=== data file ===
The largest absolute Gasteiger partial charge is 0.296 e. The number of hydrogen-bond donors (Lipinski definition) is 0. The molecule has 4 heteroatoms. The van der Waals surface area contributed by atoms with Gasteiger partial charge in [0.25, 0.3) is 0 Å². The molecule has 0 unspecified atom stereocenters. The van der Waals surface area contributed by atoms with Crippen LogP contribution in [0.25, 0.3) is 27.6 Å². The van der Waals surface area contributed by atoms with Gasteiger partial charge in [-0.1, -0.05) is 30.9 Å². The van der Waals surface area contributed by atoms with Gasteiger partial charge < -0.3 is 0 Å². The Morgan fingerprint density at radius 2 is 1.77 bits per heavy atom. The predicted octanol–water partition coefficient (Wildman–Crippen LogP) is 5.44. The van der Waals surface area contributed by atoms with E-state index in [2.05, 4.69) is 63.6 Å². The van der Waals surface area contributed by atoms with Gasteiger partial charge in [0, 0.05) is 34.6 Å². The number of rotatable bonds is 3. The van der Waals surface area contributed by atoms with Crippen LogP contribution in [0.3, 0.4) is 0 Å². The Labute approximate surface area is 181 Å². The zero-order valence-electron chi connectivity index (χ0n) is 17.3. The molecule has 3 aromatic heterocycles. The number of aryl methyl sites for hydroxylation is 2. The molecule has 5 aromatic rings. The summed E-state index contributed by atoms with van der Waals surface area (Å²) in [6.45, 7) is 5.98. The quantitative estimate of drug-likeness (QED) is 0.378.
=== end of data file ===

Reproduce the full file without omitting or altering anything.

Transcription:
The largest absolute Gasteiger partial charge is 0.296 e. The number of hydrogen-bond donors (Lipinski definition) is 0. The molecule has 4 heteroatoms. The van der Waals surface area contributed by atoms with Gasteiger partial charge in [0.25, 0.3) is 0 Å². The molecule has 0 unspecified atom stereocenters. The van der Waals surface area contributed by atoms with Crippen LogP contribution in [0.25, 0.3) is 27.6 Å². The van der Waals surface area contributed by atoms with Gasteiger partial charge in [-0.1, -0.05) is 30.9 Å². The van der Waals surface area contributed by atoms with Gasteiger partial charge < -0.3 is 0 Å². The Morgan fingerprint density at radius 2 is 1.77 bits per heavy atom. The predicted octanol–water partition coefficient (Wildman–Crippen LogP) is 5.44. The van der Waals surface area contributed by atoms with E-state index in [2.05, 4.69) is 63.6 Å². The van der Waals surface area contributed by atoms with Gasteiger partial charge in [0, 0.05) is 34.6 Å². The number of rotatable bonds is 3. The van der Waals surface area contributed by atoms with Crippen LogP contribution in [0.3, 0.4) is 0 Å². The Labute approximate surface area is 181 Å². The zero-order valence-electron chi connectivity index (χ0n) is 17.3. The molecule has 3 aromatic heterocycles. The number of aryl methyl sites for hydroxylation is 2. The molecule has 5 aromatic rings. The summed E-state index contributed by atoms with van der Waals surface area (Å²) in [6.45, 7) is 5.98. The quantitative estimate of drug-likeness (QED) is 0.378.